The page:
Sunday, January 30, 2011


By Cash Michaels
An analysis

            When the Republican-led Wake County School Board came out of its 50-minute closed door session with it attorneys Tuesday morning, it was clear that the majority had a dramatic “come to Jesus” moment.
            By a 6-2 vote, which included two of the GOP majority, the board did a 180, and agreed to cooperate with a probe conducted by the school accreditation agency AdvancEd, a probe that just two weeks ago, it fought against tooth and nail. Two of the board’s hardcore conservatives - Chris Malone and Deborah Prickett - still believed that telling AdvancEd to get lost was the proper course, even if it meant putting the accreditation of 24 Wake high schools at risk, and ultimately making the hard earned high diplomas of the system’s graduating seniors virtually worthless to college officials.
But after two weeks of being on the business end of some horrible national publicity - starting with damning Washington Post article alleging that the Wake School Board’s Republicans were backed by the right-wing Tea Party movement, followed by a stinging rebuke by US Education Secretary Arne Duncan for the board’s dismantling of its student socioeconomic diversity policy, and finally culminating in the “reading, ‘ritin and resegregation” mockery of the school board by comedian Stephen Colbert’s on Comedy Central last week, it was clear that, for now, a “no mas” surrender stance was more politically appropriate.
            And make no mistake, just as the previous decision to battle AdvancEd with angry, nasty diatribes to stave off an investigation prompted by a NCNAACP racial bias complaint last year was purely political - with board Chairman Ron Margiotta and his faithful lieutenant John Tedesco both alleging that AdvancEd was actually being used as a “weapon” by the NCNAACP to bring down the board - the practical decision, and subsequent 6-2 vote, with Tedesco and fellow Republican Debra Goldman joining the board’s four Democrats in going forward in cooperating with the probe, was also about politics.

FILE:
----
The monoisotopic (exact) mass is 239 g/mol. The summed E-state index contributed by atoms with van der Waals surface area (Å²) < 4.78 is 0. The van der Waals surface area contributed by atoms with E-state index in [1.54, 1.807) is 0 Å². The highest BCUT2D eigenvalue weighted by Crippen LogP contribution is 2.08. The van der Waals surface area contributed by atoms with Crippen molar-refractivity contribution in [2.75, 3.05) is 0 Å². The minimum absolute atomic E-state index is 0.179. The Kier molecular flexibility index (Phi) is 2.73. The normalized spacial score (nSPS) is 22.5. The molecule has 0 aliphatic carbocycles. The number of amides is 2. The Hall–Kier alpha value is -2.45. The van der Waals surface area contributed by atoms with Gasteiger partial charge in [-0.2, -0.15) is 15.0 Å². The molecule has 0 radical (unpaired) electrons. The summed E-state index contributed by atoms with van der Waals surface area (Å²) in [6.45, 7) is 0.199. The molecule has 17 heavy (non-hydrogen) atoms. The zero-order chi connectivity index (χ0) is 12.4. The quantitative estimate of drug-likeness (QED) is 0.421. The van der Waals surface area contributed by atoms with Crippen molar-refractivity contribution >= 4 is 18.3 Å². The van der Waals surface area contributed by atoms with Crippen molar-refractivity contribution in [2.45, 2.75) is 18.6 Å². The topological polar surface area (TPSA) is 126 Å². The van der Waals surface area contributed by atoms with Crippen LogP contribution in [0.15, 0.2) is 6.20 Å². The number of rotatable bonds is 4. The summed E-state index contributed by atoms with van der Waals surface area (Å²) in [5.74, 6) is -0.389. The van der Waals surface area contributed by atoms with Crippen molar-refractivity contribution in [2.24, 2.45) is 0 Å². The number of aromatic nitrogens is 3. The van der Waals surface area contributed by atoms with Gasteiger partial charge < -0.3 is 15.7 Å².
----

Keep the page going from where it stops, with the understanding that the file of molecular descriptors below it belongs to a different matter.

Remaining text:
Five school board seats - the four Democrats and Margiotta’s  Apex-Cary school district - are up for re-election this fall. The stakes are high because, in addition, this is the year that redistricting takes place, meaning that the district lines will be redrawn by the board’s Republican majority.
            There is little doubt, observers note, that board Republicans will redraw lines to increase their power, and weaken who they readily call “the opposition,” namely their Democratic colleagues. But all of that will be for naught if, in the process, Chairman Margiotta and company can be tagged with making a mess of a school system - including deaccreditation by AdvancEd; negative findings by US Dept. of Education on two civil rights complaints; falling student achievement numbers in the face of growth and capacity challenges; tough budget considerations in the face of at least a $100 million shortfall; and continued and unrelenting negative press both local and national press outlets.
            In addition, the system’s new superintendent, Anthony Tata, is expected to be in place as on next Monday, January 31. The former US Army Brigadier General’s presence brings an additional set of challenges, namely can an accomplished top military man, with only 19 months educational experience, successfully manage the 18th largest school system in the nation with his bosses at each other’s throats, and the nation closely watching for the next misstep.
            And can Tata control his alter ego, namely “A.J. Tata,” the military novelist who loves Tea Party favorites Glen Beck and Sarah Palin, and despises Pres. Barack Obama as “an empty suit” who “is not fully vested in the security of this nation?”
            The moment Supt. Tata steps in front of a Fox News TV camera, or writes a scurrilous and inaccurate diatribe against the president on a right-wing blog, that will only add fuel to the already blazing fire under the Wake School Board.
            It might also excite the board’s conservative base of supporters, it also could outrage the board’s considerable opposition.
            If anything, the concession to stop publicly hassling with AdvancED may be just a tactic to slow things down, cool things off, and try to take the thus far intense focus off the board. But the closer the fall school board elections get, the more we can expect the board’s Republicans to actively and openly attack their Democratic colleagues.
            The goal - to claim an absolute, impenetrable  majority on the board, to continue the stated agenda of establishing community-based neighborhood schools, and perhaps, the racial resegregation of schools that the board’s opponents fear.

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